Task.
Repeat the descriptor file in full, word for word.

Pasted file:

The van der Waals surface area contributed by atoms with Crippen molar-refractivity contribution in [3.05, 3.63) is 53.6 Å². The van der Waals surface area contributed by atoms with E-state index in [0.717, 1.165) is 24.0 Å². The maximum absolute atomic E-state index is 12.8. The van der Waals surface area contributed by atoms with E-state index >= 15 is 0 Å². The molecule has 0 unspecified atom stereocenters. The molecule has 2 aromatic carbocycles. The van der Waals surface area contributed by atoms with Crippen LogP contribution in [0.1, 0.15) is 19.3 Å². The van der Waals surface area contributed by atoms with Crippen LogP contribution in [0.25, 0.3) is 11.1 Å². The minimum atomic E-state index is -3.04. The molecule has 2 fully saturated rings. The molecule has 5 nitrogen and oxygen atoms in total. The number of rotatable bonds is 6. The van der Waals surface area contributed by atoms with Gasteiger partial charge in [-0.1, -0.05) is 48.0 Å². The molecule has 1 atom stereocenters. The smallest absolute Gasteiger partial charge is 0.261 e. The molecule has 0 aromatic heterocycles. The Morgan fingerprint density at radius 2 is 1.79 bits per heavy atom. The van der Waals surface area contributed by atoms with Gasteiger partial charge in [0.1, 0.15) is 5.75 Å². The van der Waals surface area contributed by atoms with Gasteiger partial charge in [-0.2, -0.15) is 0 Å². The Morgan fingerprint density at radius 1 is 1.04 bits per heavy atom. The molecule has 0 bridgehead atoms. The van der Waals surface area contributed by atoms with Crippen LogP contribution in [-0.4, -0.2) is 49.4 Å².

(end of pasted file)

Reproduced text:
The van der Waals surface area contributed by atoms with Crippen molar-refractivity contribution in [3.05, 3.63) is 53.6 Å². The van der Waals surface area contributed by atoms with E-state index in [0.717, 1.165) is 24.0 Å². The maximum absolute atomic E-state index is 12.8. The van der Waals surface area contributed by atoms with E-state index >= 15 is 0 Å². The molecule has 0 unspecified atom stereocenters. The molecule has 2 aromatic carbocycles. The van der Waals surface area contributed by atoms with Crippen LogP contribution in [0.1, 0.15) is 19.3 Å². The van der Waals surface area contributed by atoms with Crippen LogP contribution in [0.25, 0.3) is 11.1 Å². The minimum atomic E-state index is -3.04. The molecule has 2 fully saturated rings. The molecule has 5 nitrogen and oxygen atoms in total. The number of rotatable bonds is 6. The van der Waals surface area contributed by atoms with Gasteiger partial charge in [-0.1, -0.05) is 48.0 Å². The molecule has 1 atom stereocenters. The smallest absolute Gasteiger partial charge is 0.261 e. The molecule has 0 aromatic heterocycles. The Morgan fingerprint density at radius 2 is 1.79 bits per heavy atom. The van der Waals surface area contributed by atoms with Gasteiger partial charge in [0.1, 0.15) is 5.75 Å². The van der Waals surface area contributed by atoms with Gasteiger partial charge in [-0.2, -0.15) is 0 Å². The Morgan fingerprint density at radius 1 is 1.04 bits per heavy atom. The molecule has 0 bridgehead atoms. The van der Waals surface area contributed by atoms with Crippen LogP contribution in [-0.4, -0.2) is 49.4 Å².